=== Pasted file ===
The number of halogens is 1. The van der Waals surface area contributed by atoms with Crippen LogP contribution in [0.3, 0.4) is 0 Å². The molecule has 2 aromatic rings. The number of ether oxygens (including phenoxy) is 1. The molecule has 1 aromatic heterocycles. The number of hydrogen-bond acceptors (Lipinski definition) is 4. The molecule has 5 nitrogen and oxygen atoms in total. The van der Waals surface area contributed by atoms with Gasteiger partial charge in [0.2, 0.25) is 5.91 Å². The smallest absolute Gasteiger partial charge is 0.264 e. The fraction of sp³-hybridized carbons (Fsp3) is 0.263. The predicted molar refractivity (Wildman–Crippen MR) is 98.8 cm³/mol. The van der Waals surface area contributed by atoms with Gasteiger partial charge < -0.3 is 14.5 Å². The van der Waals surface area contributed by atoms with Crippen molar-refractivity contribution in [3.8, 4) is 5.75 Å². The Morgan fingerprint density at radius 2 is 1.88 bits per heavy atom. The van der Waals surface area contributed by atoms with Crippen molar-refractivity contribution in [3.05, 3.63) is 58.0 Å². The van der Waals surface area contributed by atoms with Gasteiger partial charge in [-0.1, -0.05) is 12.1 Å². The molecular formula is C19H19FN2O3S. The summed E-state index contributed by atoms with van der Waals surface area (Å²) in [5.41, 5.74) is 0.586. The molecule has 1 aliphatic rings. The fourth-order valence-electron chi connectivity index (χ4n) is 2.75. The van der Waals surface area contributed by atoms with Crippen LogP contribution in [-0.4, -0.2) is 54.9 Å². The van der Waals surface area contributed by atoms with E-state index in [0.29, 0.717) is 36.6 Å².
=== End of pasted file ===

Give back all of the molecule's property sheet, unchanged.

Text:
The number of halogens is 1. The van der Waals surface area contributed by atoms with Crippen LogP contribution in [0.3, 0.4) is 0 Å². The molecule has 2 aromatic rings. The number of ether oxygens (including phenoxy) is 1. The molecule has 1 aromatic heterocycles. The number of hydrogen-bond acceptors (Lipinski definition) is 4. The molecule has 5 nitrogen and oxygen atoms in total. The van der Waals surface area contributed by atoms with Gasteiger partial charge in [0.2, 0.25) is 5.91 Å². The smallest absolute Gasteiger partial charge is 0.264 e. The fraction of sp³-hybridized carbons (Fsp3) is 0.263. The predicted molar refractivity (Wildman–Crippen MR) is 98.8 cm³/mol. The van der Waals surface area contributed by atoms with Gasteiger partial charge < -0.3 is 14.5 Å². The van der Waals surface area contributed by atoms with Crippen molar-refractivity contribution in [3.8, 4) is 5.75 Å². The Morgan fingerprint density at radius 2 is 1.88 bits per heavy atom. The van der Waals surface area contributed by atoms with Crippen molar-refractivity contribution in [3.05, 3.63) is 58.0 Å². The van der Waals surface area contributed by atoms with Gasteiger partial charge in [-0.1, -0.05) is 12.1 Å². The molecular formula is C19H19FN2O3S. The summed E-state index contributed by atoms with van der Waals surface area (Å²) in [5.41, 5.74) is 0.586. The molecule has 1 aliphatic rings. The fourth-order valence-electron chi connectivity index (χ4n) is 2.75. The van der Waals surface area contributed by atoms with Crippen LogP contribution in [-0.4, -0.2) is 54.9 Å². The van der Waals surface area contributed by atoms with E-state index in [0.29, 0.717) is 36.6 Å².